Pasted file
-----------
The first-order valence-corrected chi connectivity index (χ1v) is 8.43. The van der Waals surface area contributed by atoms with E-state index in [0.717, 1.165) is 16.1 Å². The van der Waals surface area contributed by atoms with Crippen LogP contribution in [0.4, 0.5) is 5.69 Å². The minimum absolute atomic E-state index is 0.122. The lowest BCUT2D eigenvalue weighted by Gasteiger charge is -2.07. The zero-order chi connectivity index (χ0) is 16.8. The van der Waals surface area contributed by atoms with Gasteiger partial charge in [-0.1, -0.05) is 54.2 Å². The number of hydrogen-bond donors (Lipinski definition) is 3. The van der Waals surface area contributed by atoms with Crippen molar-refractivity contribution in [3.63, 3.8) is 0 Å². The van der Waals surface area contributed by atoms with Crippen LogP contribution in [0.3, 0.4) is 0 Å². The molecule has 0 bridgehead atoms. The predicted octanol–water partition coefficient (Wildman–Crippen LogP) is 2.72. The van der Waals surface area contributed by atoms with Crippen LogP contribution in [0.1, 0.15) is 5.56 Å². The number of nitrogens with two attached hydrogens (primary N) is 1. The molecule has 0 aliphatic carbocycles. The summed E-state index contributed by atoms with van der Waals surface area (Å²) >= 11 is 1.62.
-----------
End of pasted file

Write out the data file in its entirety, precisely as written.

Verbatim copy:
The first-order valence-corrected chi connectivity index (χ1v) is 8.43. The van der Waals surface area contributed by atoms with E-state index in [0.717, 1.165) is 16.1 Å². The van der Waals surface area contributed by atoms with Crippen LogP contribution in [0.4, 0.5) is 5.69 Å². The minimum absolute atomic E-state index is 0.122. The lowest BCUT2D eigenvalue weighted by Gasteiger charge is -2.07. The zero-order chi connectivity index (χ0) is 16.8. The van der Waals surface area contributed by atoms with Gasteiger partial charge in [-0.1, -0.05) is 54.2 Å². The number of hydrogen-bond donors (Lipinski definition) is 3. The van der Waals surface area contributed by atoms with Crippen molar-refractivity contribution in [3.63, 3.8) is 0 Å². The van der Waals surface area contributed by atoms with Crippen LogP contribution in [0.3, 0.4) is 0 Å². The molecule has 0 bridgehead atoms. The predicted octanol–water partition coefficient (Wildman–Crippen LogP) is 2.72. The van der Waals surface area contributed by atoms with Crippen LogP contribution in [0.1, 0.15) is 5.56 Å². The number of nitrogens with two attached hydrogens (primary N) is 1. The molecule has 0 aliphatic carbocycles. The summed E-state index contributed by atoms with van der Waals surface area (Å²) >= 11 is 1.62.